Ep. 58: The Penis Episode

February 28, 2017

The penis episode. Specifically, penile failures. There are many reasons why the penis won't act the way you want it to.

"I've been consuming poison and you're like 'you wanna have some sex?' Well yeah, that sounds good too. Let me just finish this poison, and let's, uh, get in bed."

Alcohol, smoking, anxiety, depression, and health are all reasons for penis dysfunction.

Jacob talks about how expectations and too much thinking can create problems staying hard.

The penis "is like a BIC lighter. You pull it out and just expect it work."

Sometimes, making sure the penis gets air to contrast the wet vagina can help it stay hard.

Health affects penis performance because an erection is blood flowing into the penis, and heart disease, inactivity, smoking, and diabetes can all inhibit blood flow.

No one really talks about this either, so relationships suffer from the lack of communication and hurt feelings.

When we didn't know how to talk about it, Chloé dealt with feelings of shame and humiliation thinking it was her fault.

Not talking about the underlying issue can also be damaging to the relationship because it leaves the other partner unable to know how to be compassionate and helpful.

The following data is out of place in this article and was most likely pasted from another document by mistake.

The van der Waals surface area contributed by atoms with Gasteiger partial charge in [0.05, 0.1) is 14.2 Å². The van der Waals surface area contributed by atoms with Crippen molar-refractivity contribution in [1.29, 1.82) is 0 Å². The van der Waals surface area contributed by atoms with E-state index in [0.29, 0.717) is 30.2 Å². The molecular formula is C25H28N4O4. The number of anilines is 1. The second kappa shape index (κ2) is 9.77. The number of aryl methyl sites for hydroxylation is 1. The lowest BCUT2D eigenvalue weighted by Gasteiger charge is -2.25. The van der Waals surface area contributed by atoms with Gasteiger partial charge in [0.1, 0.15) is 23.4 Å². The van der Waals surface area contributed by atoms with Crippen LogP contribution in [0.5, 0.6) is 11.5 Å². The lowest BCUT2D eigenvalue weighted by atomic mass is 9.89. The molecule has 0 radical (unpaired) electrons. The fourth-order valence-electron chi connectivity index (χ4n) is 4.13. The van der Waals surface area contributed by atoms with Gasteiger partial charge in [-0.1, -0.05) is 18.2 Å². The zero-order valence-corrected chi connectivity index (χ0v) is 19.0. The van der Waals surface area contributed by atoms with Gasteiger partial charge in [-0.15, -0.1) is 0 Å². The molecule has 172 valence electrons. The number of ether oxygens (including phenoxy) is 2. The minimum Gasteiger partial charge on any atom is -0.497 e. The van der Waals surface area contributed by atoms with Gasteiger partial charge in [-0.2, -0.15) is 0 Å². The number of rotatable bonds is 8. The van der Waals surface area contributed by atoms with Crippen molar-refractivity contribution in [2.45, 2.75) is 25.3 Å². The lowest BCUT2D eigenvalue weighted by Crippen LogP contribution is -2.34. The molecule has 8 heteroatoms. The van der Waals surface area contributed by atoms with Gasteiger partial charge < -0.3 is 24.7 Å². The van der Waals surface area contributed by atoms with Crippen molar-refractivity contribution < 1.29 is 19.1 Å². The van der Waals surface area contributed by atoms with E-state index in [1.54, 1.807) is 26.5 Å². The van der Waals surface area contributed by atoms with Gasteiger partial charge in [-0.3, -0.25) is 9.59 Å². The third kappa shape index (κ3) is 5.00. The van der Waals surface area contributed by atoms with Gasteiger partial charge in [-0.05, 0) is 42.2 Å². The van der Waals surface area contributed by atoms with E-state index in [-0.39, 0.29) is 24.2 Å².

Porn convolutes the whole thing. Because it confuses physical and mental stimulation.

There are definite identity issues that come up for men with penis problems, but there also issues that come up for women in that relationship. Because we are all taught to believe that erections and orgasms just kind of always happen for men. So when that's not the case, it can leave women questioning their value.

Swingers forums are much more honest and compassionate about how common it is. It'd be great if everyone were so open and honest.

The keys for us have been: trusting the other person enough to talk about how bad the situation makes us feel, and accepting the truth.

While the quality of sex isn't the only sign of a healthy relationship, it can point to other areas in life that could be affecting the relationship, like health, mental health, and alcohol or drugs.